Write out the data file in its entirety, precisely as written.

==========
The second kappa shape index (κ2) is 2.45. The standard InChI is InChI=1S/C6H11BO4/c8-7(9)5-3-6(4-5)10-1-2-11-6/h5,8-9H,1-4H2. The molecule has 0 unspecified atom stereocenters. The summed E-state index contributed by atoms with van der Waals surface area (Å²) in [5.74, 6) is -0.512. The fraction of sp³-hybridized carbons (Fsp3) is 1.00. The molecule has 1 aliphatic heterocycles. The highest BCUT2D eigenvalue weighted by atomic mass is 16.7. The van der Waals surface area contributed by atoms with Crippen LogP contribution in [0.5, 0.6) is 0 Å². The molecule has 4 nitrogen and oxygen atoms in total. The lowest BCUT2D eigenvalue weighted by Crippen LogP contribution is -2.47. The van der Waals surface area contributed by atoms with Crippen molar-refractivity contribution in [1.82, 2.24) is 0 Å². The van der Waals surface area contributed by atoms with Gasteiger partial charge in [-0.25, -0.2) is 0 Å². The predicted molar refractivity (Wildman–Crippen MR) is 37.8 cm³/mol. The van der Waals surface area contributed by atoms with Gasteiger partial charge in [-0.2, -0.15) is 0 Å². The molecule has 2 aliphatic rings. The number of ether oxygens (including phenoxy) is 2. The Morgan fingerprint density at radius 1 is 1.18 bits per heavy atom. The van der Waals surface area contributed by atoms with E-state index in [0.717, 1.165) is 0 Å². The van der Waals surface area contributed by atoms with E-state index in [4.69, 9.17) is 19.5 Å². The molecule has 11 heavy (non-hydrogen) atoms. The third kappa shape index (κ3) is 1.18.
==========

The second kappa shape index (κ2) is 2.45. The standard InChI is InChI=1S/C6H11BO4/c8-7(9)5-3-6(4-5)10-1-2-11-6/h5,8-9H,1-4H2. The molecule has 0 unspecified atom stereocenters. The summed E-state index contributed by atoms with van der Waals surface area (Å²) in [5.74, 6) is -0.512. The fraction of sp³-hybridized carbons (Fsp3) is 1.00. The molecule has 1 aliphatic heterocycles. The highest BCUT2D eigenvalue weighted by atomic mass is 16.7. The van der Waals surface area contributed by atoms with Crippen LogP contribution in [0.5, 0.6) is 0 Å². The molecule has 4 nitrogen and oxygen atoms in total. The lowest BCUT2D eigenvalue weighted by Crippen LogP contribution is -2.47. The van der Waals surface area contributed by atoms with Crippen molar-refractivity contribution in [1.82, 2.24) is 0 Å². The van der Waals surface area contributed by atoms with Gasteiger partial charge in [-0.25, -0.2) is 0 Å². The predicted molar refractivity (Wildman–Crippen MR) is 37.8 cm³/mol. The van der Waals surface area contributed by atoms with Gasteiger partial charge in [-0.2, -0.15) is 0 Å². The molecule has 2 aliphatic rings. The number of ether oxygens (including phenoxy) is 2. The Morgan fingerprint density at radius 1 is 1.18 bits per heavy atom. The van der Waals surface area contributed by atoms with E-state index in [0.717, 1.165) is 0 Å². The van der Waals surface area contributed by atoms with E-state index in [4.69, 9.17) is 19.5 Å². The molecule has 11 heavy (non-hydrogen) atoms. The third kappa shape index (κ3) is 1.18.